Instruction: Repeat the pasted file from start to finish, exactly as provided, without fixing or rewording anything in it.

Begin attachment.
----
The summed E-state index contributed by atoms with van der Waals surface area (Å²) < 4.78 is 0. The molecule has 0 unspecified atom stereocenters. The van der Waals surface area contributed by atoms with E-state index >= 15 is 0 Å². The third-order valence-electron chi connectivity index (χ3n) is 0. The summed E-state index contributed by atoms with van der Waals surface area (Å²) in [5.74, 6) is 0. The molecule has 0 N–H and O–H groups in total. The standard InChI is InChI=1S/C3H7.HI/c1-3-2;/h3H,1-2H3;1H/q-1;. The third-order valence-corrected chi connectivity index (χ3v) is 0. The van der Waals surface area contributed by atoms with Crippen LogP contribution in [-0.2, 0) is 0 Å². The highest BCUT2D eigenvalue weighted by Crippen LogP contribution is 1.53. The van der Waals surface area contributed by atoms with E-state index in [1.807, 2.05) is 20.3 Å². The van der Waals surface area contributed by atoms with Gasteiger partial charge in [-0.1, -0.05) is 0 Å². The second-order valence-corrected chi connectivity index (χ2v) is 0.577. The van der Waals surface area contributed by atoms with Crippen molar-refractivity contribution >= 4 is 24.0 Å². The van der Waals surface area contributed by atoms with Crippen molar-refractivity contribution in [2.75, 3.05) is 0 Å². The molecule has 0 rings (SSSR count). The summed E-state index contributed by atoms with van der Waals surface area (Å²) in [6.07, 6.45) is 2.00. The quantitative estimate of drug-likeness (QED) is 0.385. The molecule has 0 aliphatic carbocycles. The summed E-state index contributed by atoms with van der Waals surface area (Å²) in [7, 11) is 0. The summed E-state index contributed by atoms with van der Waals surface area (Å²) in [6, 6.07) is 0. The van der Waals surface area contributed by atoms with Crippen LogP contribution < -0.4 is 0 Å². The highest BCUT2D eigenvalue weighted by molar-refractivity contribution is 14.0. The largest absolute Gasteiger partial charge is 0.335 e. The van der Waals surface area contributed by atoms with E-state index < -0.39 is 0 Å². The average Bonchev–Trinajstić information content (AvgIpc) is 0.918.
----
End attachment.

The summed E-state index contributed by atoms with van der Waals surface area (Å²) < 4.78 is 0. The molecule has 0 unspecified atom stereocenters. The van der Waals surface area contributed by atoms with E-state index >= 15 is 0 Å². The third-order valence-electron chi connectivity index (χ3n) is 0. The summed E-state index contributed by atoms with van der Waals surface area (Å²) in [5.74, 6) is 0. The molecule has 0 N–H and O–H groups in total. The standard InChI is InChI=1S/C3H7.HI/c1-3-2;/h3H,1-2H3;1H/q-1;. The third-order valence-corrected chi connectivity index (χ3v) is 0. The van der Waals surface area contributed by atoms with Crippen LogP contribution in [-0.2, 0) is 0 Å². The highest BCUT2D eigenvalue weighted by Crippen LogP contribution is 1.53. The van der Waals surface area contributed by atoms with E-state index in [1.807, 2.05) is 20.3 Å². The van der Waals surface area contributed by atoms with Gasteiger partial charge in [-0.1, -0.05) is 0 Å². The second-order valence-corrected chi connectivity index (χ2v) is 0.577. The van der Waals surface area contributed by atoms with Crippen molar-refractivity contribution >= 4 is 24.0 Å². The van der Waals surface area contributed by atoms with Crippen molar-refractivity contribution in [2.75, 3.05) is 0 Å². The molecule has 0 rings (SSSR count). The summed E-state index contributed by atoms with van der Waals surface area (Å²) in [6.07, 6.45) is 2.00. The quantitative estimate of drug-likeness (QED) is 0.385. The molecule has 0 aliphatic carbocycles. The summed E-state index contributed by atoms with van der Waals surface area (Å²) in [7, 11) is 0. The summed E-state index contributed by atoms with van der Waals surface area (Å²) in [6, 6.07) is 0. The van der Waals surface area contributed by atoms with Crippen LogP contribution < -0.4 is 0 Å². The highest BCUT2D eigenvalue weighted by molar-refractivity contribution is 14.0. The largest absolute Gasteiger partial charge is 0.335 e. The van der Waals surface area contributed by atoms with E-state index < -0.39 is 0 Å². The average Bonchev–Trinajstić information content (AvgIpc) is 0.918.